Mayor Chambers and successor Quin were receptive but decided action was impossible given the city's dire financial state. Municipal government at the Depression's nadir lacked even the resources to qualify for a WPA grant to deal with river problems. The project might well have died at this point but for the persistence of Hugman and the ingenuity of hotelier Jack White. While Hugman built support through civic presentations, White spearheaded creation of a special taxing district to raise the necessary seed money. Property owners along the river organized as Special District 15 and in October 1938 authorized issuance of $75,000 in bonds backed by a special property tax imposed upon themselves. With local financing secured, Congressman Maverick importuned federal officials including President Roosevelt himself. The feisty representative would not be denied. Eventually the president relented, instructing New Deal financier Harold Ickes: "Give Maury the money for his damn rivah so he will stop bothering me!" $450,000 in WPA funding eased somewhat the lame duck representative's disappointment regarding his forced return to San Antonio.

As mayor from 1939 to 1941, Maverick oversaw and received much of the credit for the river's transformation. A thousand workers supervised by Robert Turk dredged and lined the riverbed, crafted stone walls and stairways, laid walks, and planted thousands of trees and shrubs. The Arneson River Theater, with seating for a thousand on one bank's slope and an ornate stage on the other, is perhaps the corridor's most unique feature. While $500,000 of additional work in the 1960s and the formation of the Paseo del Rio Association were necessary for the riverwalk to reach its full potential, it is today the most visited tourist attraction in the Lone Star State just ahead of the Alamo.

San Antonio's last Depression era project rescued and restored one of its oldest treasures. Originally a Coahuiltecan village, through the years La Villita had been home to Spanish soldiers, a variety of European immigrants, and by the 1930s some of the city's poorest residents. Slum living conditions prevailed at "The Little Town" and its dilapidated structures were likely candidates for the wrecking ball. The City Public Service Company had just that in mind when it purchased the site to locate electrical production facilities. Members of the Conservation Society, however, successfully rallied in 1924 to block destruction of the Cos House where Mexican forces purportedly capitulated to Texian insurgents in 1835.

While others broached the idea of restoration from time to time, it was Maury Maverick who made it a reality. The newly installed mayor engineered a land swap in 1939 giving the city title to the La Villita neighborhood. Armed with a municipal appropriation of $10,000, he persuaded National Youth Administration (NYA) officials to contribute $100,000 to restore the area. Utilizing information provided by noted historian Carlos E. Casteneda, one hundred and ten youths under the supervision of O'Neil Ford set about the task of clean up and restoration. Before the end of the Maverick administration in 1941, La Villita underwent a startling transformation. The Cos House joined a long list of historic structures rescued from the brink. Bolivar Hall, thanks to $15,000 from the Carnegie Foundation, served as an extension of the public library system. Other buildings became craft centers where NYA enrollees produced native southwestern crafts marketed by Neiman-Marcus in Dallas. Physically linked to the Arneson Theater and the riverwalk, La Villita is today yet another tourist attraction and serves as home for each April's "Night in Old San Antonio" celebration.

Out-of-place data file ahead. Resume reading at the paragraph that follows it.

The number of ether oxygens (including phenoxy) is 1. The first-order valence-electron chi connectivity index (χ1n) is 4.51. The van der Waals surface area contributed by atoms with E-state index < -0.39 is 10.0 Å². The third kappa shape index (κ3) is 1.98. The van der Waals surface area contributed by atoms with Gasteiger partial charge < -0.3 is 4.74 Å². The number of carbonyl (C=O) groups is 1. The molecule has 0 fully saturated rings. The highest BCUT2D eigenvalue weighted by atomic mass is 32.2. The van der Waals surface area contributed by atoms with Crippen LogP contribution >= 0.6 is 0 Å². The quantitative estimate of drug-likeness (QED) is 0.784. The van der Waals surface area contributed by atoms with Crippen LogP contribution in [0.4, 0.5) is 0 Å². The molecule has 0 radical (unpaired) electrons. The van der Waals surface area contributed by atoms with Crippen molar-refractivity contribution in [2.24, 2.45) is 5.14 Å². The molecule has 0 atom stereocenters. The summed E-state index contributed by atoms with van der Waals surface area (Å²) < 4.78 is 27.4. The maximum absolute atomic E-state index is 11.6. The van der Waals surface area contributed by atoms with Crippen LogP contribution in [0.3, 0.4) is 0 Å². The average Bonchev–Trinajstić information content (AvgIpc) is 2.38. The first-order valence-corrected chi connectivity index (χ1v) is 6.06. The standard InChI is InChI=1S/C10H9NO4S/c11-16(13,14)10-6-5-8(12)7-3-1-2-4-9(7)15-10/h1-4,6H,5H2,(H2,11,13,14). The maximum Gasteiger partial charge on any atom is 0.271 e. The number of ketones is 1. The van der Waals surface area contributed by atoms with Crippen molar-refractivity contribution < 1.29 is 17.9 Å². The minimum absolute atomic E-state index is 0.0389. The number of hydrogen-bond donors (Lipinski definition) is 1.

The collapse of the American economy beginning in late 1929, from which residents had initially believed themselves immune, impacted San Antonio more completely and for significantly longer than other major metropolitan centers in Texas. Bank and business failures, deflation, alarming levels of unemployment, and unprecedented homelessness severely tested the resiliency of citizens. Turning to local government for relief and assistance, San Antonians met with frustration. Conservative ideological leanings, decimated municipal finances, and a pronounced absence of flexibility characterized the ineffective response of local leaders. Voters, among whom a consensus on how best to proceed politically never emerged, were equally guilty of indecision and ineffectiveness. Turnover in congressional representation and unending electoral wars further complicated matters. While federal spending ameliorated the worst of the Depression, grudging resistance to and inconsistent pursuit of New Deal largesse made times more trying than necessary in the Alamo City. President Roosevelt's programs were nonetheless the means by which much of San Antonio's past was preserved and its future enhanced. The history of that era, a decade of despair, reverberates still in this South Texas giant even as a new century begins.